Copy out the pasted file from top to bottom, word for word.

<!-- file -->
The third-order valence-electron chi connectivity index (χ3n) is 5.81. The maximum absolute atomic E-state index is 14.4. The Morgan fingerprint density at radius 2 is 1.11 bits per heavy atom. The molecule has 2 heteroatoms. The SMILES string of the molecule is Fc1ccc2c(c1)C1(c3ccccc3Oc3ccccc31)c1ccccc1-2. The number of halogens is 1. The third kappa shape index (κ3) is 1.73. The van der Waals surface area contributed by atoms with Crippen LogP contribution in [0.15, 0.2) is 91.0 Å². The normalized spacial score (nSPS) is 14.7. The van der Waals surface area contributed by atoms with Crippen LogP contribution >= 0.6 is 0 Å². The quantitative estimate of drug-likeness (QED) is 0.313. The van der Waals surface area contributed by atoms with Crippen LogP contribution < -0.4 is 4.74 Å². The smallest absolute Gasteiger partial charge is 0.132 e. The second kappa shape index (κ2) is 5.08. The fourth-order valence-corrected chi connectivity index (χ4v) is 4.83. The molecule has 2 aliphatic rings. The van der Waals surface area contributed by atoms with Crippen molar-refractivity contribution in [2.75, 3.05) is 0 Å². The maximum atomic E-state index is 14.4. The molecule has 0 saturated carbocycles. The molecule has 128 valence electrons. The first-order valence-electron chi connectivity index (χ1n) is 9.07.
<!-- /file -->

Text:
The third-order valence-electron chi connectivity index (χ3n) is 5.81. The maximum absolute atomic E-state index is 14.4. The Morgan fingerprint density at radius 2 is 1.11 bits per heavy atom. The molecule has 2 heteroatoms. The SMILES string of the molecule is Fc1ccc2c(c1)C1(c3ccccc3Oc3ccccc31)c1ccccc1-2. The number of halogens is 1. The third kappa shape index (κ3) is 1.73. The van der Waals surface area contributed by atoms with Crippen LogP contribution in [0.15, 0.2) is 91.0 Å². The normalized spacial score (nSPS) is 14.7. The van der Waals surface area contributed by atoms with Crippen LogP contribution >= 0.6 is 0 Å². The quantitative estimate of drug-likeness (QED) is 0.313. The van der Waals surface area contributed by atoms with Crippen LogP contribution < -0.4 is 4.74 Å². The smallest absolute Gasteiger partial charge is 0.132 e. The second kappa shape index (κ2) is 5.08. The fourth-order valence-corrected chi connectivity index (χ4v) is 4.83. The molecule has 2 aliphatic rings. The van der Waals surface area contributed by atoms with Crippen molar-refractivity contribution in [2.75, 3.05) is 0 Å². The maximum atomic E-state index is 14.4. The molecule has 0 saturated carbocycles. The molecule has 128 valence electrons. The first-order valence-electron chi connectivity index (χ1n) is 9.07.